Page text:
Yes, I still exist.
Had a busy, vacation-filled first part of March… but BACK TO REALITY… and blogging 🙂
So even though it’s basically over, March is National Nutrition Month. These days there are so many misconceptions about what nutrition actually is, that I thought I’d take this opportunity to explain why us Registered Dietitians are so super fabulous (kidding, but not really)!
SO WHAT CLASSIFIES YOU AS A REGISTERED DIETITIAN?
First, you must earn at least a bachelor’s degree. Sounds easy right? Go talk about fruits and vegetables and graduate?? SIKE. During my bachelor’s program at Mississippi State, not only did I have to take clinically based classes but we had to take SEVERAL Chemistrys (I almost quit, seriously), SEVERAL Biology’s, Purchasing, Management courses, Genetics, and Food Production courses. That doesn’t even count all the basics we had to have like Psychology, Sociology and Statistics. Nor does it include the classes most pertinent to our study such as Nutrition Assessment, Nutrition Through the Life Cycle or Medical Nutrition Therapy. Only now do I understand why it was necessary for a nutrition major to take classes like Human Resource Management… but back then it SUCKED.
Second, prior to graduating from Mississippi State, I had to complete 200 hours of field experience in hospitals, foodservice, public health facilities etc.
Ok so now you’re thinking, “she graduated from State and then became a Registered Dietitian.” Riiiight.
From there, one must go through a matching process for a supervised practice program or an internship. In my case, I couldn’t make up my mind and just went on to graduate school first. Some programs offer master credits for internship hours and mine at The University of Southern Mississippi did! I worked as a Graduate Assistant, took classes and worked on my Special Project the first year of graduate school and then the second year of graduate school went on to my internship, also with Southern Miss.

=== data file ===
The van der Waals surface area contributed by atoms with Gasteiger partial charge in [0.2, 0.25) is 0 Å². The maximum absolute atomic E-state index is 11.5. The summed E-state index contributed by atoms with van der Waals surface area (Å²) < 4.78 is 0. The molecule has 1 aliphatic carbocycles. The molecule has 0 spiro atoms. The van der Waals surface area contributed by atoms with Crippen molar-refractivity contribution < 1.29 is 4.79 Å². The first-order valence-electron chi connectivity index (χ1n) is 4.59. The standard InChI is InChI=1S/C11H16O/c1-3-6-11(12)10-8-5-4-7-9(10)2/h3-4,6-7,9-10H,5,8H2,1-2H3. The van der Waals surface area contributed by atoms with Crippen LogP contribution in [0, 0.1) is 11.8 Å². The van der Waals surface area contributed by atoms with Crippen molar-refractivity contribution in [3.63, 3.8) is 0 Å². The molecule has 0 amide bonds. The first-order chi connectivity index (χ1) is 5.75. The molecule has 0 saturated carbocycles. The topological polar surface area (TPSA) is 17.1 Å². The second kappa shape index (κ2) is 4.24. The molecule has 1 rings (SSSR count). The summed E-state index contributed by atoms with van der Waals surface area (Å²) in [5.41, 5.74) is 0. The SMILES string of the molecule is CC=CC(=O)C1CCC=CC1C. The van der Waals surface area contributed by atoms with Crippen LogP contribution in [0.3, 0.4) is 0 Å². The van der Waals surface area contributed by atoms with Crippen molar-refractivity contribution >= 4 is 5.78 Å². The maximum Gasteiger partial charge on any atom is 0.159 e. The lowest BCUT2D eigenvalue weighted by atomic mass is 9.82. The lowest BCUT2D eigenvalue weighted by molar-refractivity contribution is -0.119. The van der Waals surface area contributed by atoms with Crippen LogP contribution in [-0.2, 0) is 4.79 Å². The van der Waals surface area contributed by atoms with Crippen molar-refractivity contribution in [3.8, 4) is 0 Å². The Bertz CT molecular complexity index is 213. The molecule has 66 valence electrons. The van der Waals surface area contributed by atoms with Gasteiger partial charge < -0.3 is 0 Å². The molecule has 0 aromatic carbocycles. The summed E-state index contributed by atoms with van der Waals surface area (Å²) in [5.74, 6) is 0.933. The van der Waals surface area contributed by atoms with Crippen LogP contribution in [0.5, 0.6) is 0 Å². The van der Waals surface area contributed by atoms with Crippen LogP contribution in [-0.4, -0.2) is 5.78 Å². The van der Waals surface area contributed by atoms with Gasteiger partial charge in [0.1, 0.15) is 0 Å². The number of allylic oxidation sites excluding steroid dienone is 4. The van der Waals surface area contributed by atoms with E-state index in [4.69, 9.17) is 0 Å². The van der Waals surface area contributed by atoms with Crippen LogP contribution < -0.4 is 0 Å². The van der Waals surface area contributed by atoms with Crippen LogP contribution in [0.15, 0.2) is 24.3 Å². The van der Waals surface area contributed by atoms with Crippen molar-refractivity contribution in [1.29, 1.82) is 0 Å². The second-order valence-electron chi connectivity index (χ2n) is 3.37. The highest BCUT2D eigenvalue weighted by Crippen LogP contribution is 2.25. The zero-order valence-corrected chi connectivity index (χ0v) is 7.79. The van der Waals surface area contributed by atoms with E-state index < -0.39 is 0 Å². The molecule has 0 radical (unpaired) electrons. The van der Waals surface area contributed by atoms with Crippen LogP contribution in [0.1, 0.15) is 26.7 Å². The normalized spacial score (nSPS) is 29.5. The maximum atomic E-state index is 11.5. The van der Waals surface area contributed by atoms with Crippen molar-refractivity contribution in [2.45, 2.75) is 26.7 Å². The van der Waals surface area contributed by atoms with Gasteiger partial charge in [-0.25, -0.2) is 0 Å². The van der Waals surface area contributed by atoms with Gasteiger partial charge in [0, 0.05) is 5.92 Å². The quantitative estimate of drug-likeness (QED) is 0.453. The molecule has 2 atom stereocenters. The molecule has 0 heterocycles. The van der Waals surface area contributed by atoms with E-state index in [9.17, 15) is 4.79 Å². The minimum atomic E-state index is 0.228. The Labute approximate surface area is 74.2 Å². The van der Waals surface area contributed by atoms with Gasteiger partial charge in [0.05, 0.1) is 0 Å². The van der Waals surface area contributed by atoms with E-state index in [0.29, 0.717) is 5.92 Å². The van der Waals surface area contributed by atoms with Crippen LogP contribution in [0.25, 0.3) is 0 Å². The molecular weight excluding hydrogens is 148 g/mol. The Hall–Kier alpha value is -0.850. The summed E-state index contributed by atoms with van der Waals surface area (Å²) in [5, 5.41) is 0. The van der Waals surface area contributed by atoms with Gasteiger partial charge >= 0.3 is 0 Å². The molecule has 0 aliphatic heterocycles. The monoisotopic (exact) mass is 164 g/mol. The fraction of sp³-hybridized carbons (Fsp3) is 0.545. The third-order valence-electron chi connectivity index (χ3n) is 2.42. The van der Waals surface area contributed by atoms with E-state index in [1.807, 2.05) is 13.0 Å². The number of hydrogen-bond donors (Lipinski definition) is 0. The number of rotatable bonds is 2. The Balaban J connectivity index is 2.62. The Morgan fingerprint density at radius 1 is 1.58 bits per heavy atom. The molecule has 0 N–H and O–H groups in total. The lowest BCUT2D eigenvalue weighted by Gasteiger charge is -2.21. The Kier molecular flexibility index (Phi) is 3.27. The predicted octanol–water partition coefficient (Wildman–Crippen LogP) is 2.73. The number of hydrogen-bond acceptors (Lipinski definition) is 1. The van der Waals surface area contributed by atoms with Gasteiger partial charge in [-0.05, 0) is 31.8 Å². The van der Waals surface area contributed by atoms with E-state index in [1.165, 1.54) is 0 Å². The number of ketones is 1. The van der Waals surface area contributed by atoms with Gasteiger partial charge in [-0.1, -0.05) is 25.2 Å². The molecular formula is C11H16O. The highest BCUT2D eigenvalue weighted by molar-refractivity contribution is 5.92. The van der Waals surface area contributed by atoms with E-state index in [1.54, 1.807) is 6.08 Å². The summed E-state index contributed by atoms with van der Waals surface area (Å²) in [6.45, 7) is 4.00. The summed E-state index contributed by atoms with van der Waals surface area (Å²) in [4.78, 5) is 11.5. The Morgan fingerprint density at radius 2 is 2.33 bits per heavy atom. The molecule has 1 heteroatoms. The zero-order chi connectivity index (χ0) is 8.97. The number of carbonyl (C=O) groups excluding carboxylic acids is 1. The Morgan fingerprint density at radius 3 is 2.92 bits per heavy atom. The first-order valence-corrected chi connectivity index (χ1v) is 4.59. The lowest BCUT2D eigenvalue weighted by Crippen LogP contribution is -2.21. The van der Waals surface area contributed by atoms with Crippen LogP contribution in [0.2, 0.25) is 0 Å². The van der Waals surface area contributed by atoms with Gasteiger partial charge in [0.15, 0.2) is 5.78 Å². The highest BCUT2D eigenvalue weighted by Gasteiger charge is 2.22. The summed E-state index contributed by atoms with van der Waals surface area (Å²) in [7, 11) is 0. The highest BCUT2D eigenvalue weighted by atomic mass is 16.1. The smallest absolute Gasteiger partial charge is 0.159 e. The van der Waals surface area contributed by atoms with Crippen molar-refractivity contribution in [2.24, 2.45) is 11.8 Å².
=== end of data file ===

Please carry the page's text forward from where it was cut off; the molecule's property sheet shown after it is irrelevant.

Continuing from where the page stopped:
The internship required 1200 hours of supervised practice for completion. So basically, I got up and went to work every single day for a year (without mentioning the most horrendous, jam packed, assignment-filled summer preparation of my life- they want to make sure you know your stuff before you go to “work”, understandable). During this “work” I spent hundreds of those hours in a kitchen on the floor of a hospital working on the trayline with several foodservice workers preparing meals for the day. I got to know hairnets really well. This part was absolutely my least favorite. The rest of the hours were spent on the patient floors or in clinics seeing patients with diabetes, heart disease, cancer, kidney failure, burns, etc. There were a few hours dedicated to community nutrition, which I fell in love with and have as a job today!
Finally, once you finish your internship, you have a year to take your registration exam. This is the most nerve wrecking time of your life. You study calculations all day, review definitions you can’t even pronouce all night and still panic like crazy. Once you pass your timed exam, you celebrate, sleep for days, and then can call yourself a REGISTERED DIETITIAN. And even then, you must maintain continuing education hours for the remainder of your career or that RD behind your name can get taken away in a flash!